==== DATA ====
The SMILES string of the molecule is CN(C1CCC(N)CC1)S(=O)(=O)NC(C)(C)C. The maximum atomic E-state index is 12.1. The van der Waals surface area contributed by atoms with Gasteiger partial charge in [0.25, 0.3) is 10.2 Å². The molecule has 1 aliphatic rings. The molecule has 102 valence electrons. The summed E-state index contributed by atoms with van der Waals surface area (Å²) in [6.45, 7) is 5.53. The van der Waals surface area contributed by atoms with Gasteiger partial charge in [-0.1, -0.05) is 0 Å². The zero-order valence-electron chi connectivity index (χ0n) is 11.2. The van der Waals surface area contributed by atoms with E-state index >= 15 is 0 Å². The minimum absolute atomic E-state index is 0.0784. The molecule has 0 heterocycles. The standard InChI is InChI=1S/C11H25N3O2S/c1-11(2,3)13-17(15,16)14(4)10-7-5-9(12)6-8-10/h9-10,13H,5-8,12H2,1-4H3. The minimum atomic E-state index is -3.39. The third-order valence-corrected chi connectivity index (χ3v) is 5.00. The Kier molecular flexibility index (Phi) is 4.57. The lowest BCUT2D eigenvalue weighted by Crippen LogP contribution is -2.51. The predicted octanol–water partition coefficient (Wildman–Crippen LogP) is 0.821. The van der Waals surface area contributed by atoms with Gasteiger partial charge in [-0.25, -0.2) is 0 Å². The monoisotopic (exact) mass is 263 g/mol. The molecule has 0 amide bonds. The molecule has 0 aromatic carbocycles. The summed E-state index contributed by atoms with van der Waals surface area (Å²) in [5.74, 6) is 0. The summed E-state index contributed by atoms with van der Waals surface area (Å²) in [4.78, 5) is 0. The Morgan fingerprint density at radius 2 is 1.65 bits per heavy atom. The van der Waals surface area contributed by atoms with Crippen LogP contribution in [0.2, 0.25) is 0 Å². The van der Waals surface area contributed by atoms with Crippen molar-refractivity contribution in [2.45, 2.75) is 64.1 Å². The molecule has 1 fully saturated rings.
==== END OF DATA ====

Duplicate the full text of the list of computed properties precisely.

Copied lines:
The SMILES string of the molecule is CN(C1CCC(N)CC1)S(=O)(=O)NC(C)(C)C. The maximum atomic E-state index is 12.1. The van der Waals surface area contributed by atoms with Gasteiger partial charge in [0.25, 0.3) is 10.2 Å². The molecule has 1 aliphatic rings. The molecule has 102 valence electrons. The summed E-state index contributed by atoms with van der Waals surface area (Å²) in [6.45, 7) is 5.53. The van der Waals surface area contributed by atoms with Gasteiger partial charge in [-0.1, -0.05) is 0 Å². The zero-order valence-electron chi connectivity index (χ0n) is 11.2. The van der Waals surface area contributed by atoms with E-state index >= 15 is 0 Å². The minimum absolute atomic E-state index is 0.0784. The molecule has 0 heterocycles. The standard InChI is InChI=1S/C11H25N3O2S/c1-11(2,3)13-17(15,16)14(4)10-7-5-9(12)6-8-10/h9-10,13H,5-8,12H2,1-4H3. The minimum atomic E-state index is -3.39. The third-order valence-corrected chi connectivity index (χ3v) is 5.00. The Kier molecular flexibility index (Phi) is 4.57. The lowest BCUT2D eigenvalue weighted by Crippen LogP contribution is -2.51. The predicted octanol–water partition coefficient (Wildman–Crippen LogP) is 0.821. The van der Waals surface area contributed by atoms with Gasteiger partial charge in [-0.25, -0.2) is 0 Å². The monoisotopic (exact) mass is 263 g/mol. The molecule has 0 amide bonds. The molecule has 0 aromatic carbocycles. The summed E-state index contributed by atoms with van der Waals surface area (Å²) in [5.74, 6) is 0. The summed E-state index contributed by atoms with van der Waals surface area (Å²) in [4.78, 5) is 0. The Morgan fingerprint density at radius 2 is 1.65 bits per heavy atom. The van der Waals surface area contributed by atoms with Crippen LogP contribution in [0.2, 0.25) is 0 Å². The van der Waals surface area contributed by atoms with Crippen molar-refractivity contribution in [2.45, 2.75) is 64.1 Å². The molecule has 1 fully saturated rings.